Certainly, Hardin's interpretation deserves our most serious consideration. Last time, we examined a probable cabin location involving one branch of the Spoon family (Herbert Spoon [1892-1954]), but we also discussed other branches (Peter Spoon [1806-1888] and descendants). We have it upon living memory of a family member (Peggy Killian Benson) where the Spoon cabin was situated, and that Paul Hadley painted it.  So that takes care of that.  Generations of Spoons had spent their entire lives in Mooresville at many different locations around town (on Harrison, High, Main, Madison, Washington, and St. Clair Streets, just to name a few) as well as in the surrounding countryside.  There were more Mooresville Spoons than in most restaurants. (Sorry--bad joke.)


Another (unlikely) candidate for whose cabin Hadley painted was "Robb." Around these parts, "the Robb Cabin" would most likely refer to John Robb.  Once again, Becky Hardin provides us with the historical details (quoting John Robb's great-great-grandson, Harold Scott):

  • "'John Robb lived at the foot of the hills just west of Centerton [in Morgan County, Indiana, about eight miles south of Mooresville].  He had taken out a patent of land on Oct. 30, 1834.  He moved in among a group of early settlers and soon became one of the community's leading citizens.  He had more education than most and became the scribe for his neighbors. In addition, he acted as a local lawyer in settling estates and was usually referred to as "Squire." [. . . .]  After building a small home just west of Centerton, he opened a clay pit and manufactured brick.  The hills behind his house are now known as Robb Hills.  He had a large and active family, some of whom became merchants in Centerton.'"  [Hardin, Becky, ed.. Morgan County Scrapbook, Volume I (1985).  Mooresville: Dickinson Publishing Co., p. 148.]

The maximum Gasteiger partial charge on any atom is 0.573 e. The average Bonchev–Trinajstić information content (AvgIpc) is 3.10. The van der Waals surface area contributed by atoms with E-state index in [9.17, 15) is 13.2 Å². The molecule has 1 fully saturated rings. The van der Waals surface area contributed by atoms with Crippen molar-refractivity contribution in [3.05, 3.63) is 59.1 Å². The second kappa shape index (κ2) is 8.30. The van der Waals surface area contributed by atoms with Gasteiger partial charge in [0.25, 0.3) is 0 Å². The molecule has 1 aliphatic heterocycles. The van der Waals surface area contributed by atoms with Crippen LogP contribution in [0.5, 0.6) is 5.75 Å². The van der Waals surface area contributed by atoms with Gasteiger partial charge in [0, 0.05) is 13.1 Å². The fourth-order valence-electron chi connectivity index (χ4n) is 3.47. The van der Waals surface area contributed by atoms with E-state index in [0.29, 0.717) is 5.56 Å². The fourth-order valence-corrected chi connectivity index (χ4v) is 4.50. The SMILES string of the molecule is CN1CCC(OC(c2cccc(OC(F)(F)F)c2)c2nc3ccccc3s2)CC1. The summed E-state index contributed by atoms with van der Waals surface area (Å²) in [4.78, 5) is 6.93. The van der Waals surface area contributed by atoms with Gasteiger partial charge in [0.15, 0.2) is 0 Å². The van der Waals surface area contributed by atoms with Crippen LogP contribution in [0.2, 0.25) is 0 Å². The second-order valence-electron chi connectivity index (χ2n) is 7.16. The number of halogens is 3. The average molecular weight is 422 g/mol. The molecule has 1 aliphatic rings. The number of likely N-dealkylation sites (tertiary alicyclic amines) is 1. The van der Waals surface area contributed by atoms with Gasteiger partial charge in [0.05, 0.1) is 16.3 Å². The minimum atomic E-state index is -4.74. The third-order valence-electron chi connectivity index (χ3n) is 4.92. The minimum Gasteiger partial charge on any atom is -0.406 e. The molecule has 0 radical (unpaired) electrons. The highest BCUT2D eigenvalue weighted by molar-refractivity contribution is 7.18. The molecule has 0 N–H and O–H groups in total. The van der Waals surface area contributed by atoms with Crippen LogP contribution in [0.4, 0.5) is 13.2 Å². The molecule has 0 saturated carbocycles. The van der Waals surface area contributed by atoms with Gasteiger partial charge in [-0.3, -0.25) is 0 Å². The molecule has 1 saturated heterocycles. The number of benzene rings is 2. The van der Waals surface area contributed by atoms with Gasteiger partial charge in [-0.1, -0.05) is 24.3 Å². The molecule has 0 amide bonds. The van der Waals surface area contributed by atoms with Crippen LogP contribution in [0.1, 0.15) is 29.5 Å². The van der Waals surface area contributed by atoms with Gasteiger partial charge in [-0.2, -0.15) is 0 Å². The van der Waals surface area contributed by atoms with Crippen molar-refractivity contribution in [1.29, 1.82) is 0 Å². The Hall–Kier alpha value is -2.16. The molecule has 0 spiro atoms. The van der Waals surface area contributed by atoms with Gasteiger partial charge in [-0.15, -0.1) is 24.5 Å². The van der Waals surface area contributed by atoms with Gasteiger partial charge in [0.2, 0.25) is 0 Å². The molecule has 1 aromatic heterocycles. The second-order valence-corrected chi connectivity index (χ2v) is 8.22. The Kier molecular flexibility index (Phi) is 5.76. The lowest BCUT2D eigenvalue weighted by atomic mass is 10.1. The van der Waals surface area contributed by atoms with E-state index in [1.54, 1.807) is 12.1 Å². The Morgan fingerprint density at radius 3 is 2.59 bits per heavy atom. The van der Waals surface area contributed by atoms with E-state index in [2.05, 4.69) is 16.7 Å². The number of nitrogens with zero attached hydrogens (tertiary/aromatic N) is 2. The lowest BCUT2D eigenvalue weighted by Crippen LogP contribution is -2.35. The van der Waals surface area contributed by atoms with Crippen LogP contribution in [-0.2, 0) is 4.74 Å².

Where were the federal land patents that John Robb secured when he settled west of Centerton?  He obtained two, in 1834 and 1838.



Land Patents to John Robb (1834, 1838) in Section 3 of
Township 12 North, Range 1 East (2nd PM),
Morgan County, Indiana


 John Robb's land patents were near Center Valley
(upper left corner, above the railroad tracks
[where "Center Valley" is written on this map inset])

Map inset showing State Road 67 (dark road) and Milhon Drive
running across John Robb's land


[Maps from Boyd, Gregory A.  Family Maps of Morgan County, Indiana
(deluxe ed., 2010).  Norman, OK: Arphax Publishing Co.]

Our trusty Morgan County road map shows Robb Hill and Milhon Drive plainly: